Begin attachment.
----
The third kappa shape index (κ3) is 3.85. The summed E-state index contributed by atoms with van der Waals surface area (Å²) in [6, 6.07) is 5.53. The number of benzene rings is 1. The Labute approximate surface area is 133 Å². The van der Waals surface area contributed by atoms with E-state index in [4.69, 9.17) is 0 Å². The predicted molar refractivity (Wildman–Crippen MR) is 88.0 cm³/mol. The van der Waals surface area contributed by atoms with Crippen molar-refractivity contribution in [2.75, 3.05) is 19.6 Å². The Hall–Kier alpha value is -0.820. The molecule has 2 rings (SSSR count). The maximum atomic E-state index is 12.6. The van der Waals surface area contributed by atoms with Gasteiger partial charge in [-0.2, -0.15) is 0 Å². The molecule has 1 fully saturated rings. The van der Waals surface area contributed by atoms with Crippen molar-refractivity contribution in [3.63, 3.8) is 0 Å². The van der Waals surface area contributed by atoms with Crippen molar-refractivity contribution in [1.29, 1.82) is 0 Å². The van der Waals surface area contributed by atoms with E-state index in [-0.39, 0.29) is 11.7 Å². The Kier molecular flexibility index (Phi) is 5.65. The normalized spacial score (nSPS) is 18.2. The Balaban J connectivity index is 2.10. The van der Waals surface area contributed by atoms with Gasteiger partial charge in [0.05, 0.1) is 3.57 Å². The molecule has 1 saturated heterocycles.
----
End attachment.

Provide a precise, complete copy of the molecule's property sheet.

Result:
The third kappa shape index (κ3) is 3.85. The summed E-state index contributed by atoms with van der Waals surface area (Å²) in [6, 6.07) is 5.53. The number of benzene rings is 1. The Labute approximate surface area is 133 Å². The van der Waals surface area contributed by atoms with E-state index in [4.69, 9.17) is 0 Å². The predicted molar refractivity (Wildman–Crippen MR) is 88.0 cm³/mol. The van der Waals surface area contributed by atoms with Crippen molar-refractivity contribution in [2.75, 3.05) is 19.6 Å². The Hall–Kier alpha value is -0.820. The molecule has 2 rings (SSSR count). The maximum atomic E-state index is 12.6. The van der Waals surface area contributed by atoms with Gasteiger partial charge in [-0.2, -0.15) is 0 Å². The molecule has 1 fully saturated rings. The van der Waals surface area contributed by atoms with Crippen molar-refractivity contribution in [3.63, 3.8) is 0 Å². The van der Waals surface area contributed by atoms with Crippen molar-refractivity contribution in [1.29, 1.82) is 0 Å². The van der Waals surface area contributed by atoms with E-state index in [-0.39, 0.29) is 11.7 Å². The Kier molecular flexibility index (Phi) is 5.65. The normalized spacial score (nSPS) is 18.2. The Balaban J connectivity index is 2.10. The van der Waals surface area contributed by atoms with Gasteiger partial charge in [0.05, 0.1) is 3.57 Å². The molecule has 1 saturated heterocycles.